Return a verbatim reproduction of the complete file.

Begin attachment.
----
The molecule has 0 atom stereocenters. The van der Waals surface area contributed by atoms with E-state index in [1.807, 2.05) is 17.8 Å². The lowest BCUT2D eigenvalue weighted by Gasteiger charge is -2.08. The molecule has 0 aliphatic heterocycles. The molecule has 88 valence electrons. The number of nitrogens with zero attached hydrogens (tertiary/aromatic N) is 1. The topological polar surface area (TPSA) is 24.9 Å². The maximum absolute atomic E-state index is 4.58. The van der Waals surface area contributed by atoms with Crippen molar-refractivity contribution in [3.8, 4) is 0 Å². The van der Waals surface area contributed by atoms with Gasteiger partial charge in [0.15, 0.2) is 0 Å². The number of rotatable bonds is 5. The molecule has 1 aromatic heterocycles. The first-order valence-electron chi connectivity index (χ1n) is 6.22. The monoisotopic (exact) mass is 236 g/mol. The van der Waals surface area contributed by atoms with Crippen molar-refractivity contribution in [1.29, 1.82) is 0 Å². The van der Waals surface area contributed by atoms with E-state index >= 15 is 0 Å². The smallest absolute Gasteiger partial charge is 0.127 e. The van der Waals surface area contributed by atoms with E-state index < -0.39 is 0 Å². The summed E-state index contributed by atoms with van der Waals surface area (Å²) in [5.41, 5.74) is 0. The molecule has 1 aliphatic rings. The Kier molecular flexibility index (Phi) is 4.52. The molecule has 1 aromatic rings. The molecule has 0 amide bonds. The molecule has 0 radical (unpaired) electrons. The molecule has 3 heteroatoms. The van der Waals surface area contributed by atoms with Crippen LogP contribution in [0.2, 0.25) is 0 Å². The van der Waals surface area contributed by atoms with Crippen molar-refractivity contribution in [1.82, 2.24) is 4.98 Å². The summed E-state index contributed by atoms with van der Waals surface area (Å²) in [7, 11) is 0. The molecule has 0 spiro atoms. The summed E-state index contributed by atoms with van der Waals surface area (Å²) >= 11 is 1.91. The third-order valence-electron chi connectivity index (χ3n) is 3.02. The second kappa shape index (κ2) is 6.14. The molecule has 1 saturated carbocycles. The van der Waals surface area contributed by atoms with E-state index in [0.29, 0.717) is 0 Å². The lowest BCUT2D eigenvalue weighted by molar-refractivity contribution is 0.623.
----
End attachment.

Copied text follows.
The molecule has 0 atom stereocenters. The van der Waals surface area contributed by atoms with E-state index in [1.807, 2.05) is 17.8 Å². The lowest BCUT2D eigenvalue weighted by Gasteiger charge is -2.08. The molecule has 0 aliphatic heterocycles. The molecule has 88 valence electrons. The number of nitrogens with zero attached hydrogens (tertiary/aromatic N) is 1. The topological polar surface area (TPSA) is 24.9 Å². The maximum absolute atomic E-state index is 4.58. The van der Waals surface area contributed by atoms with Crippen molar-refractivity contribution in [3.8, 4) is 0 Å². The van der Waals surface area contributed by atoms with Gasteiger partial charge in [0.15, 0.2) is 0 Å². The number of rotatable bonds is 5. The molecule has 1 aromatic heterocycles. The first-order valence-electron chi connectivity index (χ1n) is 6.22. The monoisotopic (exact) mass is 236 g/mol. The van der Waals surface area contributed by atoms with Crippen molar-refractivity contribution in [1.29, 1.82) is 0 Å². The van der Waals surface area contributed by atoms with E-state index >= 15 is 0 Å². The smallest absolute Gasteiger partial charge is 0.127 e. The van der Waals surface area contributed by atoms with E-state index < -0.39 is 0 Å². The summed E-state index contributed by atoms with van der Waals surface area (Å²) in [5.41, 5.74) is 0. The molecule has 1 aliphatic rings. The Kier molecular flexibility index (Phi) is 4.52. The molecule has 1 aromatic rings. The molecule has 0 amide bonds. The molecule has 0 radical (unpaired) electrons. The molecule has 3 heteroatoms. The van der Waals surface area contributed by atoms with Crippen LogP contribution in [0.2, 0.25) is 0 Å². The van der Waals surface area contributed by atoms with Crippen molar-refractivity contribution in [1.82, 2.24) is 4.98 Å². The summed E-state index contributed by atoms with van der Waals surface area (Å²) in [7, 11) is 0. The molecule has 0 spiro atoms. The summed E-state index contributed by atoms with van der Waals surface area (Å²) >= 11 is 1.91. The third-order valence-electron chi connectivity index (χ3n) is 3.02. The second kappa shape index (κ2) is 6.14. The molecule has 1 saturated carbocycles. The van der Waals surface area contributed by atoms with E-state index in [0.29, 0.717) is 0 Å². The lowest BCUT2D eigenvalue weighted by molar-refractivity contribution is 0.623.